Cabinet Making...from Everyday Necessity, to Classical Art Form

Cabinet maker in Denmark, 18th century

While the introduction of machinery had had much
to do with changing the character and working methods
of the cabinet maker, it has proved a great boon to
humanity generally, and has given to the masses, a class
of furniture they never could have enjoyed but for the
cheaper productions by the aid of power, and machines,
and in these remarks, I do not wish to give the impression
that machine made furniture is not good, or that
it has not a beauty of its own, or that a majority of the
designs are not graceful and well adapted to the days
in which it was executed. In fact, I am of the belief
that woodworking machinery has proved a blessing to
both producer and user of cabinet work, while at the
same time it has proved almost fatal to the distinctive
and individual beauty of artistic handmade furniture.
…It may be said, and with justice, that there is little
or no demand for handmade art furniture, but I am
persuaded this condition is occasioned because of the
little of it there is in the market, and the very high
prices demanded for it by the owners. These high
prices are placed on the articles, not by the maker, designer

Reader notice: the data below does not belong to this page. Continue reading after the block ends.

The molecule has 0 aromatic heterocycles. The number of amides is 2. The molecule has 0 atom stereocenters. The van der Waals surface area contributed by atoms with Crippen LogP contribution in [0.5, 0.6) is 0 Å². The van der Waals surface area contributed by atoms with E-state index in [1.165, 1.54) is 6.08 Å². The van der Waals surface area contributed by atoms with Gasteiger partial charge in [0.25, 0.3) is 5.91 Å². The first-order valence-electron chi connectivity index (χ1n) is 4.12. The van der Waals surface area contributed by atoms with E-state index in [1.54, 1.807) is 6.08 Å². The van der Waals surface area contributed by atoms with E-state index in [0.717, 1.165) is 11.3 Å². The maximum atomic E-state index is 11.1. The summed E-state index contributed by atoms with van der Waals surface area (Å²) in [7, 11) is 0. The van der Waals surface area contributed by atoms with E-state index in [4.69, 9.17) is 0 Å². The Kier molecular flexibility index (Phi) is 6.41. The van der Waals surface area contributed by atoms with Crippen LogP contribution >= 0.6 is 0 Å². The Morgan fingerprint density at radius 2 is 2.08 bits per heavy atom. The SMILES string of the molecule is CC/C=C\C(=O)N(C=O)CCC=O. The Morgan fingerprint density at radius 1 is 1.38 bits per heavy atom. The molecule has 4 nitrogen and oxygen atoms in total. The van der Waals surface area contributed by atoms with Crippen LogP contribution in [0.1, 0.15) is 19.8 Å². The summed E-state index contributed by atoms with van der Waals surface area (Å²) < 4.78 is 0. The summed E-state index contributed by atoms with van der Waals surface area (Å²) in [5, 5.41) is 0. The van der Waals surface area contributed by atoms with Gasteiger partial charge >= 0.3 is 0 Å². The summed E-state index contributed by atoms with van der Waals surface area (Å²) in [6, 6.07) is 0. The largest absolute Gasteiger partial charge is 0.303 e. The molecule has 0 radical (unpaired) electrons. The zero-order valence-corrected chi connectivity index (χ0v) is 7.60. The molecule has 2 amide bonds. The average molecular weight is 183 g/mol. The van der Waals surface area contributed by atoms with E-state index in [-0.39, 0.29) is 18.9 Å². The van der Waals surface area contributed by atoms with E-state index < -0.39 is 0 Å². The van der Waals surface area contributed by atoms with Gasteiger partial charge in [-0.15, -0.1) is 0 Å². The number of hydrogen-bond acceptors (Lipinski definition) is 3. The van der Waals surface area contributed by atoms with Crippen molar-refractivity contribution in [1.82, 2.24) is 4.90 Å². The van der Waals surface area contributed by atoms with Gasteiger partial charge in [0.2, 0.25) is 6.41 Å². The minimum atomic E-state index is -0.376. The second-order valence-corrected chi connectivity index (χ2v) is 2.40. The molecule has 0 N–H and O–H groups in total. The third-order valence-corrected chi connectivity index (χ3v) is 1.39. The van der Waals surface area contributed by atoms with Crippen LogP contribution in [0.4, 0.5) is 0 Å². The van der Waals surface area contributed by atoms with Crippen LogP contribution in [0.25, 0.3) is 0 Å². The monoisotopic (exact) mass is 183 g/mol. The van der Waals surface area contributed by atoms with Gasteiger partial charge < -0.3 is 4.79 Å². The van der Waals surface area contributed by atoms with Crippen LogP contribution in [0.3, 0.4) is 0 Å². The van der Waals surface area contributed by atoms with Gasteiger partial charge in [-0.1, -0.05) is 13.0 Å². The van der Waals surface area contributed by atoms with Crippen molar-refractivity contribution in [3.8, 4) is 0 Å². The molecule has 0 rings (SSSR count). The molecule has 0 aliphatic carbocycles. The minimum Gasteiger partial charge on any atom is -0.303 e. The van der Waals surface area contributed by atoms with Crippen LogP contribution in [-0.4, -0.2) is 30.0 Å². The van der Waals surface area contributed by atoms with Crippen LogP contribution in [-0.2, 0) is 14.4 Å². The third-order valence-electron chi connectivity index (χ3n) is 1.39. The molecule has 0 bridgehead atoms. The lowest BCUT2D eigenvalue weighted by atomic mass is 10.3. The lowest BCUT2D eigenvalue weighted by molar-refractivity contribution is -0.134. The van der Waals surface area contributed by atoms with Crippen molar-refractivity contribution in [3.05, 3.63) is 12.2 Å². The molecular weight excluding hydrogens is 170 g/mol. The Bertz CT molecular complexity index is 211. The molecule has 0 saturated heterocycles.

or workman, but by dealers, and the prices are
often from four to five times the actual cost of the
original work, and are only bought by rich people,
whereas, if the prices were normal, the middle classes,
whose taste is equal and often superior to that of
the very rich, would indulge in handmade work to a
very much larger extent than they now do.
The bright sharp workman, of whom there are hundreds
in our cabinet factories, who have been trained
from the lumber yards to the running of the most delicate
machinery in the shop, who by a little study, and
a little practical work, may soon become able to make
and finish furniture by hand of the finest sort, furniture
too, that will find a ready market if the maker
does his best. Many fine pieces of furniture have been
made by advanced students after work-hours or during
holidays.

The PRACTICAL
CABINET MAKER
AND
Furniture Designer’s Assistant

FRED T. HODGSON, F. R. I. C. A.

published 1910

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